DuPont Industrial Biosciences and Archer Daniels Midland Company announced the opening of the world’s first bio-based furan dicarboxylic methyl ester (FDME) pilot production facility in Decatur, IL.
The plant is the centerpiece of a long-standing collaboration that will help bring a greater variety of sustainably sourced biomaterials that are not derived from petroleum or coal.
Nearly one-tenth of the world’s oil is used to make everyday plastic products as demand grows for bio-based products.
DuPont and ADM’s new bio-based FDME aims to come up with breakthroughs that will make bio-based plastic competitive.
FDME is a molecule derived from fructose that can be used to create a variety of bio-based chemicals and materials. Fructose is typically derived from corn and is used as to sweeten soft drinks and other beverages.
“We’re confident FDME is both the more sustainable option and the better-for-business option,” said Michael Saltzberg, global business director for Biomaterials at DuPont Industrial Biosciences. “This molecule, and its numerous applications, will be high-performing, cost-effective and better for the environment. ADM’s expertise in agricultural value chains and the chemistry of carbohydrates makes them the best possible business partner on this initiative. Our goal is to bring this game-changing technology to commercial scale as quickly as possible.”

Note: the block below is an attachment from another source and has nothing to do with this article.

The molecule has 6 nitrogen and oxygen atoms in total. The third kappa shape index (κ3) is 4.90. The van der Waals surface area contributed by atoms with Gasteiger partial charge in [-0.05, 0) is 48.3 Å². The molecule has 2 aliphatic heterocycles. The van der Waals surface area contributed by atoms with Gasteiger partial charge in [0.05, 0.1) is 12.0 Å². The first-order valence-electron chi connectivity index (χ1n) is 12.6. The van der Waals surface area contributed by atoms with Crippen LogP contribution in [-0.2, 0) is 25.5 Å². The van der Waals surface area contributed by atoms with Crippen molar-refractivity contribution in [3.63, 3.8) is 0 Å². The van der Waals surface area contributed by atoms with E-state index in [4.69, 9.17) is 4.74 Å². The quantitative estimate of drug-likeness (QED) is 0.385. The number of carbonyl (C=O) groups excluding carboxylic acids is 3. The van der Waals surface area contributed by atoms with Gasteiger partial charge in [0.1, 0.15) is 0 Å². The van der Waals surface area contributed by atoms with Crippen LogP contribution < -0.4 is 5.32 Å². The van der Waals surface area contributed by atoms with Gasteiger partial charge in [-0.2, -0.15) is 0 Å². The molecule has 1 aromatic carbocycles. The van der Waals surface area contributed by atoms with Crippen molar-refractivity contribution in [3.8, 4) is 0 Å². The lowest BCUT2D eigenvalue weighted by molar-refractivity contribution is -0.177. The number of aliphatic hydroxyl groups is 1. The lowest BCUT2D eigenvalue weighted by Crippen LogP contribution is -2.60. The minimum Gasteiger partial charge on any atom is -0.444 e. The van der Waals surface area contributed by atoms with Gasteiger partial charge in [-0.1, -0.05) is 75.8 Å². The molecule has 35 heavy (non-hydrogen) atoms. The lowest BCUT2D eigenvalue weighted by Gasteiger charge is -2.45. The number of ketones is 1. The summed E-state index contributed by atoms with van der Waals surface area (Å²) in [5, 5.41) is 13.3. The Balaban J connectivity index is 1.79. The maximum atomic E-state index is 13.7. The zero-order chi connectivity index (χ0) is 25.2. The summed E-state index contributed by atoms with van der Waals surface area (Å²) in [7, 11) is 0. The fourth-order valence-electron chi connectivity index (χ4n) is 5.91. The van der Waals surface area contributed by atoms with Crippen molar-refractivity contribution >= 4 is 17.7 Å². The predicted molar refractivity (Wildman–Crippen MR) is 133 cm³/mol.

“One of the first FDME-based polymers under development by DuPont is polytrimethylene furandicarboxyate (PTF), a polyester made from DuPont’s proprietary Bio-PDO (1,3-propanediol). PTF is a 100 percent renewable polymer that, in bottling applications, can be used to create plastic bottles that are lighter-weight, more sustainable and better performing.
Research shows that PTF has up to 10-15 times the carbon dioxide barrier performance of traditional PET plastic, which results in a longer shelf life. With that better barrier, companies will be able to design significantly lighter-weight packages, lowering the carbon emissions and significant costs related with shipping carbonated beverages, a release stated.
DuPont has shifted to bio-materials. It sold off its petroleum-based nylon operations that are now owned by Invista, a Koch company.
A recent DuPont venture in Iowa that used corn stover – plant material left behind after corn cobs are harvested – was shut down. The plant made ethanol for for clean fuels.
Another venture with British company Tate & Lyle in Tennessee produces a key technology in DuPont’s Sorona bio-based fiber that is used in apparel or carpeting.
DuPont’s businesses are now part of DowDuPont and will be spun off into a company that will carry the DuPont name.